Creative writer, essayist, failed radical, and believer in the oxford comma

Where I grew up the fantasy occupation for a boy was fireman. All those flashing lights, big ladders, and gushing water clearly stirred the loins of young British boys. I, however, wanted to be a brain surgeon, penetrating the mysteries of the mind not burning buildings. Unfortunately there was a problem: I fainted at the sight of blood. So with a small conceptual leap – into neuropsychology – and a large geographic one – across the Atlantic – I landed in Canada as a graduate student on a Commonwealth Scholarship. 

To collapse the next thirty-five years into a trice: I was a brain researcher, political activist, academic, health policy wonk and foundation executive. Eventually, when they gave me a Wikipedia entry and started offering honourary doctorates and Orders of Canada, I got the message – “time you moved on aging boomer and made way for some hungry millennials who still have fire in their bellies”.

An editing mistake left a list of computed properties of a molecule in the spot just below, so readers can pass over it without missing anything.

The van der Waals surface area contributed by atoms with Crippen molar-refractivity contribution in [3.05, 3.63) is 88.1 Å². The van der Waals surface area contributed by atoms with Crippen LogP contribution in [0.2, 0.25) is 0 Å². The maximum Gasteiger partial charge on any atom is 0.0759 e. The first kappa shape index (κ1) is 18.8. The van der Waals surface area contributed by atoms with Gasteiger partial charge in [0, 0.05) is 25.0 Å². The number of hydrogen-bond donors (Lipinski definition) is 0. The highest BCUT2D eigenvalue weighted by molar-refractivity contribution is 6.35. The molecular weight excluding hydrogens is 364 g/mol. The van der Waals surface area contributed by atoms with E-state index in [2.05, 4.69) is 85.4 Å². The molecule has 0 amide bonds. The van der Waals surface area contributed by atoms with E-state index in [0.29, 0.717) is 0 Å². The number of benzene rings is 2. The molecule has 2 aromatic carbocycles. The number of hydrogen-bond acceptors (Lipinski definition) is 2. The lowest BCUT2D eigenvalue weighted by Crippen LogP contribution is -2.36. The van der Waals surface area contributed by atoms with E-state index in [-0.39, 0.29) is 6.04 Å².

Thus I found myself in the enviable position of early retiree with time on my hands and an inclination to carry forward the family tradition of scribe – father a newspaper editor and brother a BBC journo. 

And so to the present. My essays and creative non-fiction are the loose ties that bind to my past life of writing sometimes entertaining, but more often dry, academic articles and books. My short stories and novels are the antidote to that past life. They are an excuse to live, if only for a few hours each day, in imagined worlds rather than the real one.